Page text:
The Center for Monitoring Indian Economy (CMIE), a privately owned think tank based in Mumbai, said Monday over 10 million Indians lost their jobs during the “second wave” of coronavirus infections and 97 percent of Indian households reported a decline of income since the beginning of the pandemic.
According to CMIE chief executive Mahesh Vyas, unemployment for May should be roughly 12 percent, which is four percent higher than it was in April but still greatly improved over the pandemic-driven record high of 23.5 percent in May 2020.
A CMIE survey completed in April found that only 3 percent of Indians reported income gains during the pandemic year, while 55 percent said their incomes declined and 42 percent said it remained static.
“If we adjust for inflation, we find that 97 percent of the households in the country have witnessed a decline in incomes during the pandemic,” he said.
Vyas said the economy is beginning to “open up,” but it could take a year for India’s major job-creating businesses in the “formal economy” to return to full employment. Most Indians are employed by the “informal” economy, which loosely means working without contracts or benefits, and has come to include many jobs offered by large corporations.
CMIE tracked a steep loss of over seven million jobs during the second coronavirus wave and forecast “bleak” growth prospects for the coming year — as much as three percent below earlier projections of 11 to 12 percent growth from analysts such as the International Monetary Fund (IMF).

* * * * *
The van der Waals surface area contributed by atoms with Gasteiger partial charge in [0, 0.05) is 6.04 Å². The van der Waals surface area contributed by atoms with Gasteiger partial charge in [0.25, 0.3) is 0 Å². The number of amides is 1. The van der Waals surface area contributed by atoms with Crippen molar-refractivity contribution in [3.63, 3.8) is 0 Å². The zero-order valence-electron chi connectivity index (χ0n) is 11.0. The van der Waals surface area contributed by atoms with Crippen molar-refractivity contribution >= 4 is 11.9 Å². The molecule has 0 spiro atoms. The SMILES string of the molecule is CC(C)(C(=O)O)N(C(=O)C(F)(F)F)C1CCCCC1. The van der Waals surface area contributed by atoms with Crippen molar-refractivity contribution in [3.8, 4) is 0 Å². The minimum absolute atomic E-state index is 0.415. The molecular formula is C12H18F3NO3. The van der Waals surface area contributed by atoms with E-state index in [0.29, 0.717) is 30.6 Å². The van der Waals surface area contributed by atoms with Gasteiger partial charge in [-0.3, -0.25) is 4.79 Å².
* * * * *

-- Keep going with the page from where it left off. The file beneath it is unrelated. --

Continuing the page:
“The downward revision of growth projections will be driven by stringency in restrictions by states, relatively slow vaccination pace and the possibility of a third wave of the pandemic,” the think tank said.
The Indian government released economic data on Monday that showed a 7.3 percent economic contraction for 2020, making it India’s worst recession since it became independent from Britain in 1947.
The recession technically ended in the fourth quarter, as the Indian economy grew by 1.6 percent, but not before years of careful development were all but wiped out. Analysts worry that modest growth might have continued through the first quarter but been flattened by the second wave of coronavirus lockdowns, and the effect could be even harsher on India’s poor this time because the second wave is hitting rural areas much harder than the urban-focused initial wave of infections did.
Another danger is that rising unemployment and more lockdown fears might cause consumer demand to crash, which in turn could wipe out more jobs and kill off tottering businesses. Critics of Indian Prime Minister Narendra Modi’s coronavirus policies contend he has not offered enough financial support to individuals, so he is struggling to keep businesses afloat while their prospective customers have no money to spend.
Modi’s critics also say India’s vaccination rollout is moving much too slowly, raising fears of a third wave and more lockdowns in the future. This could have particularly dire implications for rural jobs that require a high degree of human interaction, and migrant workers who can miss an entire season of work if they cannot begin their migrations on time.
For those reasons, Nikkei Asia on Tuesday predicted India’s recovery from the pandemic will be a “long slog” unless the pace of vaccinations picks up considerably.